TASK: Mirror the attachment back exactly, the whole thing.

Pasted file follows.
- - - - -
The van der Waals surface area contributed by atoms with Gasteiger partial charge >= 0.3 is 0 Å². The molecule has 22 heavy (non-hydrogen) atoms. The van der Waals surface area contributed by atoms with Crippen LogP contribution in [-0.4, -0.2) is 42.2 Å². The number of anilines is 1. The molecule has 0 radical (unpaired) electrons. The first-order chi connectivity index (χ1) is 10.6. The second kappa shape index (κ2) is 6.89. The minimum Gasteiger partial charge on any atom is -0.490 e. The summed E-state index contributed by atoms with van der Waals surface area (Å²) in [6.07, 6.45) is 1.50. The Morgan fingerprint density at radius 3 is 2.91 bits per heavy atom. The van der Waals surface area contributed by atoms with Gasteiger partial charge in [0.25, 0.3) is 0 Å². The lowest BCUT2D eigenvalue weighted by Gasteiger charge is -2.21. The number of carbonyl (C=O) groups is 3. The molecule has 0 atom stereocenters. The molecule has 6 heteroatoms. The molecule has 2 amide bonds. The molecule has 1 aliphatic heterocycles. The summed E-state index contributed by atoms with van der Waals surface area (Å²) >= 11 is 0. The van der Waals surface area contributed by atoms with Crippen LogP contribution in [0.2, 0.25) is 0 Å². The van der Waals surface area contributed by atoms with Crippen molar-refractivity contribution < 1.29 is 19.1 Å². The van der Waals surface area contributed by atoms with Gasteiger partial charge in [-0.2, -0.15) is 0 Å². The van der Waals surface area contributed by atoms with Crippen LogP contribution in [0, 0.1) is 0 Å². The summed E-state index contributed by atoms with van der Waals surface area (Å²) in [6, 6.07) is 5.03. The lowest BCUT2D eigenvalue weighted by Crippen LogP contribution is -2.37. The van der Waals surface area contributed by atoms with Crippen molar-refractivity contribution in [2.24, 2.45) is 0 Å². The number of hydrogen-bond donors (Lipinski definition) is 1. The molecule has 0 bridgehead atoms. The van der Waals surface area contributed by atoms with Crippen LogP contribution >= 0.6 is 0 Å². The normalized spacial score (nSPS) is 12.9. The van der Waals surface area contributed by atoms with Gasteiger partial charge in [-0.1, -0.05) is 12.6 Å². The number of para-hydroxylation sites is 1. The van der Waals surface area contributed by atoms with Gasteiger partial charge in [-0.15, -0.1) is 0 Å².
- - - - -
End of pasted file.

The van der Waals surface area contributed by atoms with Gasteiger partial charge >= 0.3 is 0 Å². The molecule has 22 heavy (non-hydrogen) atoms. The van der Waals surface area contributed by atoms with Crippen LogP contribution in [-0.4, -0.2) is 42.2 Å². The number of anilines is 1. The molecule has 0 radical (unpaired) electrons. The first-order chi connectivity index (χ1) is 10.6. The second kappa shape index (κ2) is 6.89. The minimum Gasteiger partial charge on any atom is -0.490 e. The summed E-state index contributed by atoms with van der Waals surface area (Å²) in [6.07, 6.45) is 1.50. The Morgan fingerprint density at radius 3 is 2.91 bits per heavy atom. The van der Waals surface area contributed by atoms with Gasteiger partial charge in [0.25, 0.3) is 0 Å². The lowest BCUT2D eigenvalue weighted by Gasteiger charge is -2.21. The number of carbonyl (C=O) groups is 3. The molecule has 0 atom stereocenters. The molecule has 6 heteroatoms. The molecule has 2 amide bonds. The molecule has 1 aliphatic heterocycles. The summed E-state index contributed by atoms with van der Waals surface area (Å²) >= 11 is 0. The van der Waals surface area contributed by atoms with Crippen LogP contribution in [0.2, 0.25) is 0 Å². The van der Waals surface area contributed by atoms with Crippen molar-refractivity contribution < 1.29 is 19.1 Å². The van der Waals surface area contributed by atoms with Gasteiger partial charge in [-0.2, -0.15) is 0 Å². The van der Waals surface area contributed by atoms with Crippen LogP contribution in [0, 0.1) is 0 Å². The summed E-state index contributed by atoms with van der Waals surface area (Å²) in [6, 6.07) is 5.03. The lowest BCUT2D eigenvalue weighted by Crippen LogP contribution is -2.37. The van der Waals surface area contributed by atoms with Crippen molar-refractivity contribution in [2.24, 2.45) is 0 Å². The number of hydrogen-bond donors (Lipinski definition) is 1. The molecule has 0 bridgehead atoms. The van der Waals surface area contributed by atoms with Crippen LogP contribution >= 0.6 is 0 Å². The normalized spacial score (nSPS) is 12.9. The van der Waals surface area contributed by atoms with Gasteiger partial charge in [-0.1, -0.05) is 12.6 Å². The number of para-hydroxylation sites is 1. The van der Waals surface area contributed by atoms with Gasteiger partial charge in [-0.15, -0.1) is 0 Å².